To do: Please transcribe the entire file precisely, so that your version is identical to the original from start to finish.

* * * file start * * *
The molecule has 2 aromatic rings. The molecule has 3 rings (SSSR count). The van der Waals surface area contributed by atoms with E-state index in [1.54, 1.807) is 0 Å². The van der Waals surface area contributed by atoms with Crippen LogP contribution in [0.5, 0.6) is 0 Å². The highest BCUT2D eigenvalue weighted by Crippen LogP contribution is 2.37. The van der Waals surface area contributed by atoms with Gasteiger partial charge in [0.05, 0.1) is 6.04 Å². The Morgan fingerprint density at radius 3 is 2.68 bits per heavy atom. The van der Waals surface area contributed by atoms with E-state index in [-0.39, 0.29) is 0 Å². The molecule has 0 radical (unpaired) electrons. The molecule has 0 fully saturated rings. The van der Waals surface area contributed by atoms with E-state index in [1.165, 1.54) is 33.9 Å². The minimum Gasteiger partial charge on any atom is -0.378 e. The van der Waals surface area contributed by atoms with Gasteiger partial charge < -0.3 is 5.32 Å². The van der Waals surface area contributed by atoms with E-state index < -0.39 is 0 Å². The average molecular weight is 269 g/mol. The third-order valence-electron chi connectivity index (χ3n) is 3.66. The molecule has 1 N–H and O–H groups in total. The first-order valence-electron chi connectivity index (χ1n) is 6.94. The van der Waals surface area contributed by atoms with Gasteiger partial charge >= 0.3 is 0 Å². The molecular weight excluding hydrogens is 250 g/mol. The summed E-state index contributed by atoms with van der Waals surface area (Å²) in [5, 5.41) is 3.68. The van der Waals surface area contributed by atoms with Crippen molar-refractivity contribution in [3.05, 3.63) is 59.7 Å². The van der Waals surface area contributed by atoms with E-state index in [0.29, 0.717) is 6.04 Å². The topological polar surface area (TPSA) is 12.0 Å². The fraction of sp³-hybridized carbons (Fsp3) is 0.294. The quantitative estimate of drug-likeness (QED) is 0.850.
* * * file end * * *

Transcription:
The molecule has 2 aromatic rings. The molecule has 3 rings (SSSR count). The van der Waals surface area contributed by atoms with E-state index in [1.54, 1.807) is 0 Å². The van der Waals surface area contributed by atoms with Crippen LogP contribution in [0.5, 0.6) is 0 Å². The highest BCUT2D eigenvalue weighted by Crippen LogP contribution is 2.37. The van der Waals surface area contributed by atoms with Gasteiger partial charge in [0.05, 0.1) is 6.04 Å². The Morgan fingerprint density at radius 3 is 2.68 bits per heavy atom. The van der Waals surface area contributed by atoms with E-state index in [-0.39, 0.29) is 0 Å². The molecule has 0 radical (unpaired) electrons. The molecule has 0 fully saturated rings. The van der Waals surface area contributed by atoms with E-state index in [1.165, 1.54) is 33.9 Å². The minimum Gasteiger partial charge on any atom is -0.378 e. The van der Waals surface area contributed by atoms with Gasteiger partial charge < -0.3 is 5.32 Å². The van der Waals surface area contributed by atoms with E-state index < -0.39 is 0 Å². The average molecular weight is 269 g/mol. The third-order valence-electron chi connectivity index (χ3n) is 3.66. The molecule has 1 N–H and O–H groups in total. The first-order valence-electron chi connectivity index (χ1n) is 6.94. The van der Waals surface area contributed by atoms with Gasteiger partial charge >= 0.3 is 0 Å². The molecular weight excluding hydrogens is 250 g/mol. The summed E-state index contributed by atoms with van der Waals surface area (Å²) in [5, 5.41) is 3.68. The van der Waals surface area contributed by atoms with Crippen molar-refractivity contribution in [3.05, 3.63) is 59.7 Å². The van der Waals surface area contributed by atoms with E-state index in [0.29, 0.717) is 6.04 Å². The topological polar surface area (TPSA) is 12.0 Å². The fraction of sp³-hybridized carbons (Fsp3) is 0.294. The quantitative estimate of drug-likeness (QED) is 0.850.